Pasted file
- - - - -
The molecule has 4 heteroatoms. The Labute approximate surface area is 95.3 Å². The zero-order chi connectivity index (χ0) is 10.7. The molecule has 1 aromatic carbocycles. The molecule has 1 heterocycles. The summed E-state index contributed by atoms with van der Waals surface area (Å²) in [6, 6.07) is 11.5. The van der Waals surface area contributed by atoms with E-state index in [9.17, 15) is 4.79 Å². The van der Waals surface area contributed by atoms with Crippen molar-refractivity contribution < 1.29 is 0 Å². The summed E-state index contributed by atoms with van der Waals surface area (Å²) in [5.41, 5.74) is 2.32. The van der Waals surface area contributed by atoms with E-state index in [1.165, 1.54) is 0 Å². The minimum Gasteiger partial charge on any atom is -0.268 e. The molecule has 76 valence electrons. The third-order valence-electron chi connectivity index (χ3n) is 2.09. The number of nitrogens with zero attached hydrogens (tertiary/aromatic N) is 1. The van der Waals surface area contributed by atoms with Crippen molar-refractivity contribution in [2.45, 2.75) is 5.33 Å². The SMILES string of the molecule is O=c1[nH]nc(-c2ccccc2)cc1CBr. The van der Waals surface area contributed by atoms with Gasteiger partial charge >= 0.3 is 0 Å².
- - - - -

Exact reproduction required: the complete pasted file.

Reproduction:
The molecule has 4 heteroatoms. The Labute approximate surface area is 95.3 Å². The zero-order chi connectivity index (χ0) is 10.7. The molecule has 1 aromatic carbocycles. The molecule has 1 heterocycles. The summed E-state index contributed by atoms with van der Waals surface area (Å²) in [6, 6.07) is 11.5. The van der Waals surface area contributed by atoms with E-state index in [9.17, 15) is 4.79 Å². The van der Waals surface area contributed by atoms with Crippen molar-refractivity contribution < 1.29 is 0 Å². The summed E-state index contributed by atoms with van der Waals surface area (Å²) in [5.41, 5.74) is 2.32. The van der Waals surface area contributed by atoms with E-state index in [1.165, 1.54) is 0 Å². The minimum Gasteiger partial charge on any atom is -0.268 e. The molecule has 76 valence electrons. The third-order valence-electron chi connectivity index (χ3n) is 2.09. The number of nitrogens with zero attached hydrogens (tertiary/aromatic N) is 1. The van der Waals surface area contributed by atoms with Crippen molar-refractivity contribution in [2.45, 2.75) is 5.33 Å². The SMILES string of the molecule is O=c1[nH]nc(-c2ccccc2)cc1CBr. The van der Waals surface area contributed by atoms with Gasteiger partial charge >= 0.3 is 0 Å².